For me, then. For me, the story-the-ended-up-being was not about Dawn, but about Eliot. And Eliot’s eventual realization that Dawn’s first real communication had multiple interpretations conclusively drove that home.
For me, Dawn is a weak point. Not necessarily a magical fool… but not a particularly good example of an autistic, either. Autistics I have met are not like Dawn–while they do struggle with things which are, when you describe them in words, not unlike what Dawn is struggling with… there’s something missing from Dawn’s experience. Anger. Envy. Sometimes absolutely puerile and despicable in its manifestation. Autistics as I have encountered them are excellent tragic heroes, very good at destroying everything meaningful in their lives in their desperate attempt to come to terms with it all. And, as I said, Dawn as I encountered her had none of that. She was too much of a passenger in her own life, and then a guide in Eliot’s; her struggles may be tragic, and heroic, but they are not tragically heroic. And so the story was not, in the end, about her.
And so I sound like I am disappointed in the story. I am not–I liked “The Language of Moths” very much. So much so that I was gushing to everyone I met that day about how they needed to go read it… But I don’t think I like the “responding to the critic’s reactions to Dawn” tact that you’ve taken in the essay.
Because that’s not really an essay about the story that I read.
Thanks, Karen, I’m glad it worked for you.
Jackie, I think your reading of the story is one that I have as well as the one I wrote about in the essay. But I don’t necessarily see the essay as a response to critics (though there is that embedded within it) so much as a statement of intent.
Like I said, I don’t usually ever write about my stories for a variety of reasons. One reason is because I don’t want to direct readers how to read them. But if I’ve been asked to write about it, the only thing I feel I can talk about authoritatively is the intentions I had in writing it, the lens through which I view it, despite whether it’s read that way by the public or not.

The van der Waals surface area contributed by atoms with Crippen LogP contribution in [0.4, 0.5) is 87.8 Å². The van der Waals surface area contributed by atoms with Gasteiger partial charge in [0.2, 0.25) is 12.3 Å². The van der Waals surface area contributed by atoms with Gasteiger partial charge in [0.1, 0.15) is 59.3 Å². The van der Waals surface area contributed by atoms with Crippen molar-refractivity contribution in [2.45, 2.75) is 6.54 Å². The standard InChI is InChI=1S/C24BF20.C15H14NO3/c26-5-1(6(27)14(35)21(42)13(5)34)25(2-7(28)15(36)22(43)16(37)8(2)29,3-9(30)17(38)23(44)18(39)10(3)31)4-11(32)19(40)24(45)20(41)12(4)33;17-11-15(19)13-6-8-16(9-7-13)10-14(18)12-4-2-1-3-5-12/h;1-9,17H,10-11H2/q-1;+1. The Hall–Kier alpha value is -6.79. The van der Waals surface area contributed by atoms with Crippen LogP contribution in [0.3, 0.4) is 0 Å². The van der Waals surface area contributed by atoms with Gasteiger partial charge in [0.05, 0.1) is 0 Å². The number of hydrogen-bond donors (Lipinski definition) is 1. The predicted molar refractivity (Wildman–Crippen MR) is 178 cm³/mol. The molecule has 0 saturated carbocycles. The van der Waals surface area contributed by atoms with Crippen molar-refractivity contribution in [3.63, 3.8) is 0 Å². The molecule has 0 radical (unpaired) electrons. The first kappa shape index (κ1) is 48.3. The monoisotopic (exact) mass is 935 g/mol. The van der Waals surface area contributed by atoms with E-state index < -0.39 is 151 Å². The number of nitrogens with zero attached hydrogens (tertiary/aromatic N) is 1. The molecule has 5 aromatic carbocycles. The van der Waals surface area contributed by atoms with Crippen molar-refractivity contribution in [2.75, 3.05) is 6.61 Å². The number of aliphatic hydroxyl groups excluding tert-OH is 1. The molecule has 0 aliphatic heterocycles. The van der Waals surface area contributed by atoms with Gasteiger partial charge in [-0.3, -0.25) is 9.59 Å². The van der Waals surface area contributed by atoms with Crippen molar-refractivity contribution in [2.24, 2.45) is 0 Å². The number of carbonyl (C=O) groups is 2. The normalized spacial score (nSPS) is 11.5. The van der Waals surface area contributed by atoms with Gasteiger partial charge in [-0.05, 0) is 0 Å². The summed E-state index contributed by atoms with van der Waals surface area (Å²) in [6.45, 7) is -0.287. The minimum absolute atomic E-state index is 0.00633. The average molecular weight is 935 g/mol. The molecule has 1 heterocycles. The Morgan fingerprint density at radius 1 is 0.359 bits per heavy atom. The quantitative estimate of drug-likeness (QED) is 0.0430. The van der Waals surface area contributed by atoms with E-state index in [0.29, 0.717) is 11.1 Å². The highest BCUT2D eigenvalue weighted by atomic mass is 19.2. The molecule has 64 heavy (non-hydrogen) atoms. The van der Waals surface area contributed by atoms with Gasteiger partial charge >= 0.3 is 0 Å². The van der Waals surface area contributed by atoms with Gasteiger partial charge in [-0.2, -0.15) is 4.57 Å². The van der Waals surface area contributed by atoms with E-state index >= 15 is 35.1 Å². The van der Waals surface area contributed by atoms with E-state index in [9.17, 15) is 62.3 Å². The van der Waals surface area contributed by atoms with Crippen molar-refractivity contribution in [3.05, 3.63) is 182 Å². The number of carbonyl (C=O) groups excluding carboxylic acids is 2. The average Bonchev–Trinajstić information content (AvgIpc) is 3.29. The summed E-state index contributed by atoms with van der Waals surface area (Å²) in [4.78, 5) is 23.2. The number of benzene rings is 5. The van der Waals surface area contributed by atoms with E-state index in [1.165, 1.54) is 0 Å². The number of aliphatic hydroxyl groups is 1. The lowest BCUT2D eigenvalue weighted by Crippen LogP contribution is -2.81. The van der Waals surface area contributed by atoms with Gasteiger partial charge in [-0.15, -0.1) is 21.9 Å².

As a side note, I created Dawn’s character from two sources: narratives about and by autistics, and from my experiences babysitting an autistic boy some years ago. I recognize the encounters you describe having with autistics most definitely, but they do have a variety of personality manifestations, and the boy I watched was really hard to keep up with but ultimately a really gentle soul. I decided to portray Dawn more like him because I think we see the tragic hero image of them more often.
I’m *really* glad you liked the story enough to gush about it to everyone you saw that day. That is so awesome. 🙂
But if I’ve been asked to write about it, the only thing I feel I can talk about authoritatively is the intentions I had in writing it
Sure. But the essay in its current form does come across as arguing with the reader. While you do start out with the phrase “I find it interesting that….”, you then basically set out to prove, point by point, that people who are reading it that way shouldn’t be. And it’s one thing to say you never intended Dawn to be read as magical and isn’t that interesting that people do and what does that say about how people regard autistics and savants in real life? and another to state that the reader has misunderstood the story quite completely. I’m extremely interested to hear what you were thinking about Dawn when you created her; however, reading that you feel that many/most readers have “misunderstood” the character puts a bit of a bad taste in my mouth. And is this essay going to appear in right before the story?
Even more dangerous is your assertion that the story was meant to be rather more downbeat in its resolution. Again, the essay is using language like “easy to miss/misunderstand.” Add in the fact that it was that final note of hope that triggered my gushing instincts… Okay, so, my reading of the “The Language of Moths”? Was as the story of the summer when Dawn and Eliot both found the first inklings of the things they were going to need to have as adults if they were going to have any chance whatsoever at happiness.
Feel free to disillusion me, dear author, but you do so at your own peril.
Is it possible to tone down the level of engagement with the reviewers here? Maybe use the exact same content (because it is dreadfully interesting) but go for a more documentary-style angle?
(Well, I’m just glad you didn’t just tell me to shove off! It’s not often that one has the opportunity to read the blurb in front of the Best-Of story, then hop online and start arguing with the author in real time.)
No, I think you’re right, Jackie. The “miss/misunderstand” words add a dimension that sets it up too response-like, rather than the documentary style that I think I was trying for, particular towards the end. I think I’ll tweak the language a bit here and there to correct that. Thanks for your honesty. I would never tell anyone to shove off. 🙂 Especially when they’re offering honest and sincere feedback. The essay will appear in The Bulletin for the Nebula Award. It won’t be printed in an anthology or anything largely distributed like that, though.